I was intrigued, so I did some research on silver and found out the following facts:

- during the 20th century the price of silver compared to gold had an average ratio of 1:47, according to Wikipedia. The ratio during March 2009 was around 1:70

- silver coins for all countries had their silver content reduced during the 20th century, to the point that silver is no longer used for modern coinage.

As far as these two facts go, I wonder what they suggest.  As regards the first, Is gold overpriced compared to silver, or visaversa?  And the second, is silver less a monetary metal now and mostly an industrial one?  If its value for coinage has disappeared over the 20 century it makes sense that its demand (and therefore price) will have shrunk.

dchrys wrote:

At this point, I am confused about what the "real" price of silver should be. Since mining of silver, byproduct or not,  requires labour and energy consumption I could only trust a price that reflects manhours of labour and oil barrels. For any long-term prediction I would also like to see data about the scarcity of silver ore.

The fact that silver is a byproduct of base metal miners makes them see the production cost as negative, so they aren't concerned about the price so much.  It helps their bottom line but their real business is the large volume of base metal they produce.  I was surprised by that when I first looked into silver, but the advantage to the investor is that elasticity of supply is related to demand for the other metals not to silver, so in the current environment this should exacerbate a shortage if one arrives (at least as far as the 70% of production where silver is a byproduct). 

Unlike a pure monetary metal, like gold, silver is used up in industrial processes/products.  So while most of the gold in the world still exists this is not true of silver.  Some estimates give the world 9 years of supply left.  I suspect that there is more silver out there than that--particularly if the economy does not "recover" quickly silver will last longer.  Even so, silver application is expanding, especially into medical uses, battery technology, and recently emission control.  It already has established usage in electronics, photography (declining), and flatware (declining).  If the price goes up there will be some substitution where possible.  Investment demand is certainly up, and some call silver the poor mans gold.  Given the fundamentals I suspect that silver will rise in value.  What the "real" price should be is difficult to say.  Silver is a very small market which makes it an easier candidate for manipulation, the ETF in silver has exacerbated that, as have other "paper silver" instruments.  Some silver writers expect the ETF to fail as the documents which set it up seem to suggest that they aren't required to have the silver they claim they have.  This would cause a spike in the value of real silver.  Chris recommends holding some physical silver.  It seems like silver has a good future if you can buy it now from a source that doesn't charge a 40% premium--this is hard to find, except in 90% junk silver.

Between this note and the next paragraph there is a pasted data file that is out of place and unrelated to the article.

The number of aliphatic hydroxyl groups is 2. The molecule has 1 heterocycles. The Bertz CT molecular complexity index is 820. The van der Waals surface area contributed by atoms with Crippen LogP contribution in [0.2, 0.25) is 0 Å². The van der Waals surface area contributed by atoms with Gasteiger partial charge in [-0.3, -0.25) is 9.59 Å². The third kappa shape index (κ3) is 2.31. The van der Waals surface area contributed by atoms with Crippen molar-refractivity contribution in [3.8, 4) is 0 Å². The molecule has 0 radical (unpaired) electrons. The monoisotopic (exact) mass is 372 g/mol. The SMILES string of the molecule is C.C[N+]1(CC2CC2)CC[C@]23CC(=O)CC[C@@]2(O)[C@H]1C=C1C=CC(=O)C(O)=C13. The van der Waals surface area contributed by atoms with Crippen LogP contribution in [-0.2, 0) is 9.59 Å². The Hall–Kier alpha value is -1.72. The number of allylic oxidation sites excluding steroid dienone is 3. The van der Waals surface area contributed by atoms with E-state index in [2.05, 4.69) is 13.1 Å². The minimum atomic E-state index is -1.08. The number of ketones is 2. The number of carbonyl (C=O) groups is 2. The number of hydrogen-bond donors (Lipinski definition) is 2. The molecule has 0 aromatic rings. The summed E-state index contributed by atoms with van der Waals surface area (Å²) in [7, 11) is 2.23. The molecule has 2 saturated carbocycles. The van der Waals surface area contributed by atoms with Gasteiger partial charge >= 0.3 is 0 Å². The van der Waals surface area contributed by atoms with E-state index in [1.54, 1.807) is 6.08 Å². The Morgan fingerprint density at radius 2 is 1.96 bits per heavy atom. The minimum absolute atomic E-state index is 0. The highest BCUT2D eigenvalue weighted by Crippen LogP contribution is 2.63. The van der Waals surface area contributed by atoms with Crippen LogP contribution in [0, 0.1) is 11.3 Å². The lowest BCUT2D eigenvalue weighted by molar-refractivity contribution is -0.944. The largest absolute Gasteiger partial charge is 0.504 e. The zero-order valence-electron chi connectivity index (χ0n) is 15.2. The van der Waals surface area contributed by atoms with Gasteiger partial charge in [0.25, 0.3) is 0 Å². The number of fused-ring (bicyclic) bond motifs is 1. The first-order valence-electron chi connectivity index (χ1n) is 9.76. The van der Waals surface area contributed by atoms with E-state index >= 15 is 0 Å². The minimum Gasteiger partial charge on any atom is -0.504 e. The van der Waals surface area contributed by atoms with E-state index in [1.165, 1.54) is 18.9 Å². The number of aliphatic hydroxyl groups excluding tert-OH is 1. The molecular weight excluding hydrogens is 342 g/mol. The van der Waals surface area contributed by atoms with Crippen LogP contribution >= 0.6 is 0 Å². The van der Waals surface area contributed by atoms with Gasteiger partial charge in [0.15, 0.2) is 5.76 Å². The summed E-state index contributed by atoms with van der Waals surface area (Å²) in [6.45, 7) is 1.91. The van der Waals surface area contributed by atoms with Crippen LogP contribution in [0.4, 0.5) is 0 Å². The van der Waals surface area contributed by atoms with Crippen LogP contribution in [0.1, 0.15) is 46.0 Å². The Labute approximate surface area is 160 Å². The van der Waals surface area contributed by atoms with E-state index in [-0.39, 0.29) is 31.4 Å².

Silver can be more volitile than other investments, in part because of the reasons mentioned above, but like any investment you need to know your tolerance for volitility and what your exit plan is.  Especially physical silver, if you plan to sell it when the price is high you need to know where you are going to do that and be confident the discount will not be too steep for you.  Good luck.

Ken C's picture
Ken C
Status: Platinum Member (Offline)
Joined: Feb 13 2009
Posts: 753
Re: Remarks and predictions about the price of silver

EBAY is not the place to buy gold or silver. Prices are generally higher than you can get from an on-line dealer.

I sell stuff on EBAY from time to time. I am always surprised how much more I get than I expected. I think some people get caught up in the bidding competition and pay more than they have to. I do buy stuff once in while but usually I am outbid because I won't bid more than what the stuff is worth to me.

 

Ken

 

DavidLachman's picture
DavidLachman
Status: Silver Member (Offline)
Joined: Jul 4 2008
Posts: 153
Re: Remarks and predictions about the price of silver